At the time, Dauber urged McGee to discontinue the practice.
"I don't think that it really reflects our communications strategy well to try to categorize media reports (as) positive, negative and neutral, because I think it leads us into decisions that media coverage is negative not because it's inaccurate, necessarily which I think should be our standard but because it's critical," Dauber said at the Dec. 9 board meeting.
Several months later, in March, McGee made a "strategic decision" to end the media tabulation practice.
Godfrey said Tuesday night that she expects the district's new associate superintendent, Markus Autrey, to serve as a high-level spokesman for the district. (His responsibilities, according to a job description, include to "act as the key spokesperson for assigned areas of responsibility" and to "communicate with the public and media on curriculum and instructional issues.")
While Godfrey is "not supportive of a Tabitha re-do," she said she sees value in someone who can provide support around lower-level tasks "basic blocking and tackling, she said such as scheduling media interviews. Kappeler-Hurley sometimes did this, as well as tasks ranging from writing press releases to taking photographs at school events and helping to navigate Powerpoint slides at board meetings.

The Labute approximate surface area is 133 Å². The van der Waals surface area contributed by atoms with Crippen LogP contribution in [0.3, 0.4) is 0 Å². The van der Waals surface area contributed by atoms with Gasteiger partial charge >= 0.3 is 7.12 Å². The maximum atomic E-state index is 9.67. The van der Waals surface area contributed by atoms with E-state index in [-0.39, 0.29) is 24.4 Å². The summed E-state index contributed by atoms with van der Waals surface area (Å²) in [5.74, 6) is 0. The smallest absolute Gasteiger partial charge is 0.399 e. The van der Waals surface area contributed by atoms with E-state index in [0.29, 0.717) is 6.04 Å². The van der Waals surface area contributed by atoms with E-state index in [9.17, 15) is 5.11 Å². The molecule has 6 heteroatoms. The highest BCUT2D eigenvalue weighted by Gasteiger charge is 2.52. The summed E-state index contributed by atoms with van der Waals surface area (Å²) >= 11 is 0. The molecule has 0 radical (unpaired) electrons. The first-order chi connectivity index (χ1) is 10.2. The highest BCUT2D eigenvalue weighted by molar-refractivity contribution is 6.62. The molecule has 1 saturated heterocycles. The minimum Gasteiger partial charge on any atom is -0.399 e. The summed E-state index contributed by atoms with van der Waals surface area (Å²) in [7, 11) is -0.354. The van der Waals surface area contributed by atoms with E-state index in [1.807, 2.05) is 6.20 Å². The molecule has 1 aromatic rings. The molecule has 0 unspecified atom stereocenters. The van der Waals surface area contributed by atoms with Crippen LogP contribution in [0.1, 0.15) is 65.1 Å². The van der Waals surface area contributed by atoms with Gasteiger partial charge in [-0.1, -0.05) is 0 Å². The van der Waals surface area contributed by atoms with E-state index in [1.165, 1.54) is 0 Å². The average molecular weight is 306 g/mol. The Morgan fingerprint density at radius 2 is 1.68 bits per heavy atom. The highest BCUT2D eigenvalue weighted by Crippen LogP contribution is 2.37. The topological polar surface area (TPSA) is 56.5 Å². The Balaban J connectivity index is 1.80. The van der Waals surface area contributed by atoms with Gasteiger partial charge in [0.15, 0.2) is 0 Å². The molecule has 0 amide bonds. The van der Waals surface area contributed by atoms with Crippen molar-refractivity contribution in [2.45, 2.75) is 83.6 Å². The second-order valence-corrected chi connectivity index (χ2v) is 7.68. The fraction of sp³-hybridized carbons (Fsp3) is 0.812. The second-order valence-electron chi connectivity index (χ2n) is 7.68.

A more important priority, Godfrey said and one the district has struggled with in the past is transparency. She said she would like to see the board's emails publicly posted in a timely manner, a request other board members also made at a retreat in June.
Both Townsend and Emberling said they themselves have felt uninformed in Kappeler-Hurley's absence and hope a new hire will focus on both internal and external communications. Emberling, who sends out a regular e-newsletter summarizing board work, pointed to widespread dissatisfaction around board communication expressed by students, staff and parents in the most recent Strategic Plan survey.
"I think we have some serious communications concerns and my hope would be that someone who has been trained in communications could help us improve our systems across the district," Emberling said.
While Godfrey questioned the position's high salary echoing past community criticisms of the job as an unnecessary expense Baten Caswell said that the district, in the middle of Silicon Valley, must offer competitive pay in order to find a quality person. Baten Caswell sat on the interview panel for the job when the district hired Kappeler-Hurley in 2013 and said the district struggled to compete with high-tech firms in the area also looking for communications officers.
"If all you want is somebody to push papers it's one thing, but if you want them to actually put processes together, write things that go onto the website, that kind of stuff, you need somebody who's got that background and for this amount of money, we really had a hard time coming up with strong candidates," she said.
Kappeler-Hurley's starting salary in 2013 was $130,000. Last year her total compensation was $143,258 with an additional $39,076 in district-paid benefits.